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A ‘Moment of Reckoning’

Emory DPT Students Lead Charge for Social Justice, Division Equality
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For Emory DPT student Bridget Ochuko, one of just five Black students in the Class of 2021, silence was no longer an option. While the Atlanta native had never participated in a protest before, the death of George Floyd at the hands of a Minneapolis police officer and the resulting protests throughout the country served as her moment of truth.

Further emboldened by a series of online Emory DPT program town hall meetings in which several students of color shared personal experiences that brought many participants to tears, Ochuko and a fellow Emory DPT student, Jonathan Sandberg, organized a series of protests outside of the Emory campus led by dozens of DPT students, faculty members and their families.

“I absolutely had to be part of this,” says Ochuko.“What am I going to tell my children in the future?”

Ochuko calls organizing and leading protests down Clifton Road the “newest, craziest thing” she’s ever experienced. But long after she leaves Emory, her courage to speak up and lead the charge for social justice will have made a lasting impact.

For the Emory DPT program, faculty members there call the racial tensions of 2020 their “moment of reckoning.” No longer is it acceptable to just talk about closing the inequality gap. According to Emory DPT Associate Professor Sara Pullen, DPT, MPH, CHES, faculty members, going forward, are “fully committed” to ensuring that every element of the student experience — from the recruiting and admissions process to the curriculum to alumni engagement — is geared toward enhancing diversity and inclusion.

student holding a protest sign that reads color is not a crime

DPT Students Rally Against Injustice

As protests broke out in cities across America in June, it became clear from conversations with students that the Emory DPT program leadership needed to establish some kind of venue for students to collectively share their experiences, fears and anger over racial inequality, not just in the country, but within the DPT program. With the help of the Emory School of Medicine’s Assistant Director, Multicultural Affairs LaToya Rolle, faculty members set up online town hall meetings for each of the three classes.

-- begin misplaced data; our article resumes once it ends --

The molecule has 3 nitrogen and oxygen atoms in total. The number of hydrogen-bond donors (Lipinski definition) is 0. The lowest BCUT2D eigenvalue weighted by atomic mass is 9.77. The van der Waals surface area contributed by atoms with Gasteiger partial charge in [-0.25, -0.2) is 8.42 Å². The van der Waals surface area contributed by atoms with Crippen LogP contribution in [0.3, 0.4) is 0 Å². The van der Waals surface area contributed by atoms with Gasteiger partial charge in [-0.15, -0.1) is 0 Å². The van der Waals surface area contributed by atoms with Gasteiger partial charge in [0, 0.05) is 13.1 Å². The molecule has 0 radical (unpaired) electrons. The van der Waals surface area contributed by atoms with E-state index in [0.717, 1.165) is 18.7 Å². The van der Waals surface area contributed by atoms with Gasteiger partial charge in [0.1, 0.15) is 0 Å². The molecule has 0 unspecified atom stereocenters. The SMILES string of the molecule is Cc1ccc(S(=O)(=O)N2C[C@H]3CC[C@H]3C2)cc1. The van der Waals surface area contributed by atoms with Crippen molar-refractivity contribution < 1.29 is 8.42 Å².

“This was a time for the students,” says Pullen, who is the only full-time Black/multi-racial faculty member. “No one wanted to hear the faculty say, ‘Well, I’m not racist. I’ve never meant to do anything racist.’ This was a time for students to talk about their experiences and for others to listen. And in doing so, I will say that many tears were shed in all three meetings.”

Pullen recalled the story that one Black student, who she describes as an “incredible, brilliant person,” shared at one of the meetings.

“He was walking behind a white woman at Michael Street Parking Deck at Emory at night and he noticed that she dropped her wallet,” recants Pullen. “He said to one of his white classmates who was walking with him, ‘Can you go give this to her?’ And she said, ‘Why don’t you give it to her? You saw her drop it.’ He said, ‘As a tall, Black man, I was always taught you don’t approach white women in dark spaces even if you’re trying to help.’

“So, he had his classmate give her the wallet. He and his classmate talked about this experience and she said, ‘Oh my gosh! Who would be afraid of you? You’re amazing!’ And he said, ‘This is our reality.’”

Ochuko, who will never forget the “uncomfortable silence” of the meetings, views the town halls as a major turning point for the entire DPT program family.

“From my perspective as a Black woman, that was an opportunity for walls to be broken down,” says Ochuko. “I’ve even had these discussions with some of my Black classmates talking about some of the experiences we’ve had but then recognizing that there’s really no point in talking about it because no one’s going to understand. People are going to hear it and say, ‘Oh man, that sucks.’ But they’re never going to understand the pain that we feel.

“Those town halls, we bore our souls to everyone and they accepted it. Those were the walls being broken down. I really felt like that we were seeing each other as equals and that we were committed to help the people next to us. It was a beautiful thing.”

Sandberg, who is white, remembers hearing the experiences shared at the meeting and feeling “totally exposed.”